Last month, I received an e-mail from a person who wanted to know if the Conagra lawsuit was still ongoing. He asked if I thought it had merit. After all, if the patent was valid then why didn’t the company sell the drug? The answer to that question lies in a multi-pronged assault on the patent that was granted to the company by the US Patent and Trademark Office. It is my hope that this article can shed some light on what really went on with this case and whether or not the original patent should have been overturned.
As detailed in the complaint, the original patent was issued in 1980. The first manufacture of the drug occurred about two decades later.
At that time, the drug was hardly new to the medical world. Nonetheless, the company was able to get the patent because they were able to show that there were many relevant similarities to drugs that had already been manufactured. If you’ll recall, one of the most significant differences between Conagra and many other similar drugs is that they contain a chemical known as “sildenafil”.
Now let’s fast forward to today. A few short years ago, a different company filing a patent infringement suit brought up by the same attorney who handled the Conagra lawsuit. This time, the company sought a patent for the process of adding monosodiumglutamate (MSG) to food. This patent was eventually awarded to the company by the US Patent and Trademark Office. Now, in addition to the fact that the patent was granted long before any of the published studies were done, what’s really interesting is that the examiner who initially handled the case was actually a practicing patent attorney.
Why did this happen? One possibility is that the patent examiner, while looking for prior art, made a simple oversight.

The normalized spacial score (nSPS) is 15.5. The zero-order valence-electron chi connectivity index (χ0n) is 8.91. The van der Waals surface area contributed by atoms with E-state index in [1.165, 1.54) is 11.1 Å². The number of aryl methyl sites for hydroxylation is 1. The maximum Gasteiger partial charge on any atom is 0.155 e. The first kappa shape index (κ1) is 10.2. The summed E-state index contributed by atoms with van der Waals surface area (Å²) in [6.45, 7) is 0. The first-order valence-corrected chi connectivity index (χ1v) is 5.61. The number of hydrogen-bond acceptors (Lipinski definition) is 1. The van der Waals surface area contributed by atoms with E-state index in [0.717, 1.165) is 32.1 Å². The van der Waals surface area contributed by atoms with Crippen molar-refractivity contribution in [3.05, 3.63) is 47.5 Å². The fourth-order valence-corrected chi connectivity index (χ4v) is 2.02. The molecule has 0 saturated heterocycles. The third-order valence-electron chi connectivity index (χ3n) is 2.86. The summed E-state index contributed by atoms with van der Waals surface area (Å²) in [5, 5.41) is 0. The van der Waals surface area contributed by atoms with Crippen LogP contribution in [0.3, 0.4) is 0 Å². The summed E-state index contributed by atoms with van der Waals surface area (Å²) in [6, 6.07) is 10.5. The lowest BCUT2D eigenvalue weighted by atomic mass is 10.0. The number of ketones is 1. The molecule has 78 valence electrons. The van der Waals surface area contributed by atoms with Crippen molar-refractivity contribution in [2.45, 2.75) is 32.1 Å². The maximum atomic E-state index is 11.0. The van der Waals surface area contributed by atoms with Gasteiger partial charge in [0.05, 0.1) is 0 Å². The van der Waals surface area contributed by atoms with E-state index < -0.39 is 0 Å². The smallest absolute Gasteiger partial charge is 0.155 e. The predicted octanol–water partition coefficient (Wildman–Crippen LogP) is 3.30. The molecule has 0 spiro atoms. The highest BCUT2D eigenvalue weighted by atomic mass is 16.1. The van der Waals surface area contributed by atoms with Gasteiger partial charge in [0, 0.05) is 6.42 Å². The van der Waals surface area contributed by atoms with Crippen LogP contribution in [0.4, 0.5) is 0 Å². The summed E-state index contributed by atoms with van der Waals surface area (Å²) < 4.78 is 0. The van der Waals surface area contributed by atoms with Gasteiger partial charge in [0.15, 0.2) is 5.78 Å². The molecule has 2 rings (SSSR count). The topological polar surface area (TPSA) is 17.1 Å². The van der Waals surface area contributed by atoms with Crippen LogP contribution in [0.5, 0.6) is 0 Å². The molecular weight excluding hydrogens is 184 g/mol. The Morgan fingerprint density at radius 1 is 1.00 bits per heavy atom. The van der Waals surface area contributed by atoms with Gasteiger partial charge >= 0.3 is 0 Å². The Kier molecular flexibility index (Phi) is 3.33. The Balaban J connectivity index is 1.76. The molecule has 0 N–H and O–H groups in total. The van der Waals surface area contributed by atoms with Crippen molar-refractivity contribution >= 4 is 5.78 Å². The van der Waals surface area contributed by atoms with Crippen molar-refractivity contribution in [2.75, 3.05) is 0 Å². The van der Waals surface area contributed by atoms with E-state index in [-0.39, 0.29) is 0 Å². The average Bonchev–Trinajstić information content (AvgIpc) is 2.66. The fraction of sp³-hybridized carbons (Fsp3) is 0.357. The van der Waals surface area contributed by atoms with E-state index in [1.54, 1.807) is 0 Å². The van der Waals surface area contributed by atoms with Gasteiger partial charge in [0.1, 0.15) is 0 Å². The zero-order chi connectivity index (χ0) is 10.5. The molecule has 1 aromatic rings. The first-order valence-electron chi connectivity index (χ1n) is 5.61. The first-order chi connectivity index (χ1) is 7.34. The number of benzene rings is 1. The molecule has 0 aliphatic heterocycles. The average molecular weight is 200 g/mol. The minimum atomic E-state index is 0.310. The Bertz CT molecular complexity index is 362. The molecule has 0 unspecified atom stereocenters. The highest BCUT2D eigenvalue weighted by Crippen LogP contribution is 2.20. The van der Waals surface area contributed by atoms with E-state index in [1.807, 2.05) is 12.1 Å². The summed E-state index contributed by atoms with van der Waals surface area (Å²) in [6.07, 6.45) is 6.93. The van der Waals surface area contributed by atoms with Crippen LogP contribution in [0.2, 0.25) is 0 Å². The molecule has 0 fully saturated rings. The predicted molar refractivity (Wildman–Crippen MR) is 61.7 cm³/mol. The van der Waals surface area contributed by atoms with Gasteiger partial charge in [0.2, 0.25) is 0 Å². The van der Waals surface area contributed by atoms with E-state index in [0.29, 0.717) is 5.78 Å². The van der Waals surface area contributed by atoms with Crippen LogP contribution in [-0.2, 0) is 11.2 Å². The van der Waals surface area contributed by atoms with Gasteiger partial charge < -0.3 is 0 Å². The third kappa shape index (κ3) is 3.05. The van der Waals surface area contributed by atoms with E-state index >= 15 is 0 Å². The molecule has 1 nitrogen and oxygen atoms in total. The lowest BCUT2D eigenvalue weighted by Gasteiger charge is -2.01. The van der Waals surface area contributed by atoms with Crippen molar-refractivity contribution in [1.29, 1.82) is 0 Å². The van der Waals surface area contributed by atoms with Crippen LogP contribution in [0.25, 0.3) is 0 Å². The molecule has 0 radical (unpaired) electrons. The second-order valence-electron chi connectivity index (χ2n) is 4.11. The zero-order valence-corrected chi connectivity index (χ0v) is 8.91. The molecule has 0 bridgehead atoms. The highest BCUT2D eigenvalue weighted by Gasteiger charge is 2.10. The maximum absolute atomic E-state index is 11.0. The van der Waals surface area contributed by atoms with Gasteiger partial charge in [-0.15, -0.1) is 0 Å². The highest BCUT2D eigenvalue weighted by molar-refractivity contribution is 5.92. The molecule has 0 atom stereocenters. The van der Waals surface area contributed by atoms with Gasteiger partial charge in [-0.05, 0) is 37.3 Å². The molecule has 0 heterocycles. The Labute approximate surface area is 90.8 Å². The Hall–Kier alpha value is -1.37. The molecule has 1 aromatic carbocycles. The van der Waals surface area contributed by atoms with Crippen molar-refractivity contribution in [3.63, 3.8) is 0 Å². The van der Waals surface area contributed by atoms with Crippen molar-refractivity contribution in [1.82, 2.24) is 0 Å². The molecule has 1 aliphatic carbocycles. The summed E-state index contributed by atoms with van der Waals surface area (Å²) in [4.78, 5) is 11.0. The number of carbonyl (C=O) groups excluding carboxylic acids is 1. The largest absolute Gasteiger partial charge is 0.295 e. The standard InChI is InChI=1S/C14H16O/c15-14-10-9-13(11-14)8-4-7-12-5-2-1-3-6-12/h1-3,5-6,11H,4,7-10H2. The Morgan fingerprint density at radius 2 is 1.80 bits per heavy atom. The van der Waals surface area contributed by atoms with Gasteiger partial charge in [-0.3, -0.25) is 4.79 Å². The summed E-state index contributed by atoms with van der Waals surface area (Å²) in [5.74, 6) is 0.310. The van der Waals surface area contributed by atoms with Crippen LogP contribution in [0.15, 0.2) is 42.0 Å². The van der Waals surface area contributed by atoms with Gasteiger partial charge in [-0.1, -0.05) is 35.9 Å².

He looked for references to prior art in published articles and scholarly works. While those references may indeed exist, how could they possibly relate to the claims of the complaint? It is my strong belief that this oversight cost the plaintiffs their very lawsuit.
In seeking review of their Conagra lawsuit from the US Patent Office, two attorneys from the law firm of Williams Kherkher in Boston, Mass.
decided to ignore one of the most obvious prior art in this case. They selected to look at only one document, and that was the “Related Literature” section of the US Patent and Trademark Office website. Needless to say, these attorneys neglected to look at the entire record.
This is not an overstatement. During the discovery process, they interviewed only one witness, David Dunning, a former corporate vice president. When we questioned him about the relevance of the earlier documents, he said nothing. That lack of diligence clearly violated their ethical standards.
Of course, the defense would try to argue that this was an accident of some kind.
However, the mere suggestion that it may have been an accident brings up questions as to the integrity of the investigation. Why did the defense not do more to investigate the relevance of prior art prior to filing its complaint? Did it regard its own credibility to be compromised by even investigating something that does not affect its case? Was the lawyer’s request for a statement binding on the defense? If so, then the mere request could have been used as basis for exculpating the client.
In my opinion, the Conagra lawsuit should have been thrown out.
There is simply no way that this case can be won based on the mere suspicion that a competitor committed fraud. As the defendant points out in its brief, there is a mountain of evidence tying its competitor to the crime. (link here)